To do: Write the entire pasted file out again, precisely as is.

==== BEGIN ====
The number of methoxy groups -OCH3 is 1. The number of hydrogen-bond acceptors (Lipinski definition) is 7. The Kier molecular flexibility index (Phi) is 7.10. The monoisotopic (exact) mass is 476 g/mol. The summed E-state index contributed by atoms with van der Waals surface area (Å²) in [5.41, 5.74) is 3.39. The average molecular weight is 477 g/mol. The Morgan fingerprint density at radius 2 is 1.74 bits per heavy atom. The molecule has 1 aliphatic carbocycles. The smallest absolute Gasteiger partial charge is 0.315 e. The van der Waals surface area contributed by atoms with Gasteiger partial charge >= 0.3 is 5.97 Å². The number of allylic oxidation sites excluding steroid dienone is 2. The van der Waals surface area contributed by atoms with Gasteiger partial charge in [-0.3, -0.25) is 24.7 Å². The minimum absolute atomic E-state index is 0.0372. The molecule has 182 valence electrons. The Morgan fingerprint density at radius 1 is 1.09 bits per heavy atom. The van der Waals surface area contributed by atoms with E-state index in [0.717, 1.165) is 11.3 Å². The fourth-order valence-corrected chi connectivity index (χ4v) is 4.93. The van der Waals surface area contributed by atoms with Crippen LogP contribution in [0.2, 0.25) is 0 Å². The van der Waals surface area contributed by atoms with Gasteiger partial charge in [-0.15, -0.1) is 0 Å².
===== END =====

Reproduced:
The number of methoxy groups -OCH3 is 1. The number of hydrogen-bond acceptors (Lipinski definition) is 7. The Kier molecular flexibility index (Phi) is 7.10. The monoisotopic (exact) mass is 476 g/mol. The summed E-state index contributed by atoms with van der Waals surface area (Å²) in [5.41, 5.74) is 3.39. The average molecular weight is 477 g/mol. The Morgan fingerprint density at radius 2 is 1.74 bits per heavy atom. The molecule has 1 aliphatic carbocycles. The smallest absolute Gasteiger partial charge is 0.315 e. The van der Waals surface area contributed by atoms with Gasteiger partial charge >= 0.3 is 5.97 Å². The number of allylic oxidation sites excluding steroid dienone is 2. The van der Waals surface area contributed by atoms with Gasteiger partial charge in [-0.3, -0.25) is 24.7 Å². The minimum absolute atomic E-state index is 0.0372. The molecule has 182 valence electrons. The Morgan fingerprint density at radius 1 is 1.09 bits per heavy atom. The van der Waals surface area contributed by atoms with E-state index in [0.717, 1.165) is 11.3 Å². The fourth-order valence-corrected chi connectivity index (χ4v) is 4.93. The van der Waals surface area contributed by atoms with Crippen LogP contribution in [0.2, 0.25) is 0 Å². The van der Waals surface area contributed by atoms with Gasteiger partial charge in [-0.15, -0.1) is 0 Å².